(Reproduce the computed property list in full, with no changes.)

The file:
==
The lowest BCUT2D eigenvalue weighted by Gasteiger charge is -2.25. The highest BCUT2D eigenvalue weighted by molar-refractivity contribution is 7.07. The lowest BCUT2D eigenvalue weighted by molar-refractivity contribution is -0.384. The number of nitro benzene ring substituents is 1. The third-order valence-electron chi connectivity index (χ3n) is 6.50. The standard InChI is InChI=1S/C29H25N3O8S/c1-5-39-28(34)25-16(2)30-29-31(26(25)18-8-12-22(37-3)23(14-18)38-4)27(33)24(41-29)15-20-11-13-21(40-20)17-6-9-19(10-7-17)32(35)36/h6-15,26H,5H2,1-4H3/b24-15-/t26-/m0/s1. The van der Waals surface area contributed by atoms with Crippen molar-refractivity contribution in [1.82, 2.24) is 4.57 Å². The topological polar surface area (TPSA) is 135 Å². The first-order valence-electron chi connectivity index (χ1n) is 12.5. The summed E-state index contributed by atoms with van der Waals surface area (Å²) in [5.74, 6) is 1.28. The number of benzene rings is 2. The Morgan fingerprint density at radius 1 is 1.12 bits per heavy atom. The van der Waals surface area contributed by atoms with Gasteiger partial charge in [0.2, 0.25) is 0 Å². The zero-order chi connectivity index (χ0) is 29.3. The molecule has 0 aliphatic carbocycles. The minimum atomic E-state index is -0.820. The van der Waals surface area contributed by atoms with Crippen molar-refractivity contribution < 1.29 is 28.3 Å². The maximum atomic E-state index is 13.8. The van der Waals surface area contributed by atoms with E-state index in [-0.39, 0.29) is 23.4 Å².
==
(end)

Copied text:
The lowest BCUT2D eigenvalue weighted by Gasteiger charge is -2.25. The highest BCUT2D eigenvalue weighted by molar-refractivity contribution is 7.07. The lowest BCUT2D eigenvalue weighted by molar-refractivity contribution is -0.384. The number of nitro benzene ring substituents is 1. The third-order valence-electron chi connectivity index (χ3n) is 6.50. The standard InChI is InChI=1S/C29H25N3O8S/c1-5-39-28(34)25-16(2)30-29-31(26(25)18-8-12-22(37-3)23(14-18)38-4)27(33)24(41-29)15-20-11-13-21(40-20)17-6-9-19(10-7-17)32(35)36/h6-15,26H,5H2,1-4H3/b24-15-/t26-/m0/s1. The van der Waals surface area contributed by atoms with Crippen molar-refractivity contribution in [1.82, 2.24) is 4.57 Å². The topological polar surface area (TPSA) is 135 Å². The first-order valence-electron chi connectivity index (χ1n) is 12.5. The summed E-state index contributed by atoms with van der Waals surface area (Å²) in [5.74, 6) is 1.28. The number of benzene rings is 2. The Morgan fingerprint density at radius 1 is 1.12 bits per heavy atom. The van der Waals surface area contributed by atoms with Gasteiger partial charge in [0.2, 0.25) is 0 Å². The zero-order chi connectivity index (χ0) is 29.3. The molecule has 0 aliphatic carbocycles. The minimum atomic E-state index is -0.820. The van der Waals surface area contributed by atoms with Crippen molar-refractivity contribution < 1.29 is 28.3 Å². The maximum atomic E-state index is 13.8. The van der Waals surface area contributed by atoms with E-state index in [-0.39, 0.29) is 23.4 Å².